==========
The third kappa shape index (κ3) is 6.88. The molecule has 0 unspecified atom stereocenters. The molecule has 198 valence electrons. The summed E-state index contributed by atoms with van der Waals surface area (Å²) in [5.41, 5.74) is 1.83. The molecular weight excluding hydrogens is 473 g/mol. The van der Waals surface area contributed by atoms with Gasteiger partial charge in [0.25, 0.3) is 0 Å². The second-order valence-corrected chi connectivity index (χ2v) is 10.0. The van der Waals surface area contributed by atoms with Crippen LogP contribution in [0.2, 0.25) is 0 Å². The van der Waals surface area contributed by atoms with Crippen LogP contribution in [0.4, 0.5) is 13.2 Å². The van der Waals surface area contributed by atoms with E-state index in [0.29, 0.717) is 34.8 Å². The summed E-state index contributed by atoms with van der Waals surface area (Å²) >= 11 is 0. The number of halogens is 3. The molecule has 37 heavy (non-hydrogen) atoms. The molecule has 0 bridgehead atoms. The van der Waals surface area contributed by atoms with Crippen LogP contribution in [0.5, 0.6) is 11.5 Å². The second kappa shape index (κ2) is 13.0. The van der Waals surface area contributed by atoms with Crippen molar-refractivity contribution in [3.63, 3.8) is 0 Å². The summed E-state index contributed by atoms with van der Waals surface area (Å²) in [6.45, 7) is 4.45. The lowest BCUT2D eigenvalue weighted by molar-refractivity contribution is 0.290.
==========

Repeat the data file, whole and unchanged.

The third kappa shape index (κ3) is 6.88. The molecule has 0 unspecified atom stereocenters. The molecule has 198 valence electrons. The summed E-state index contributed by atoms with van der Waals surface area (Å²) in [5.41, 5.74) is 1.83. The molecular weight excluding hydrogens is 473 g/mol. The van der Waals surface area contributed by atoms with Gasteiger partial charge in [0.25, 0.3) is 0 Å². The second-order valence-corrected chi connectivity index (χ2v) is 10.0. The van der Waals surface area contributed by atoms with Crippen LogP contribution in [0.2, 0.25) is 0 Å². The van der Waals surface area contributed by atoms with Crippen LogP contribution in [0.4, 0.5) is 13.2 Å². The van der Waals surface area contributed by atoms with E-state index in [0.29, 0.717) is 34.8 Å². The summed E-state index contributed by atoms with van der Waals surface area (Å²) >= 11 is 0. The number of halogens is 3. The molecule has 37 heavy (non-hydrogen) atoms. The molecule has 0 bridgehead atoms. The van der Waals surface area contributed by atoms with Crippen LogP contribution in [0.5, 0.6) is 11.5 Å². The second kappa shape index (κ2) is 13.0. The van der Waals surface area contributed by atoms with Crippen molar-refractivity contribution in [3.63, 3.8) is 0 Å². The summed E-state index contributed by atoms with van der Waals surface area (Å²) in [6.45, 7) is 4.45. The lowest BCUT2D eigenvalue weighted by molar-refractivity contribution is 0.290.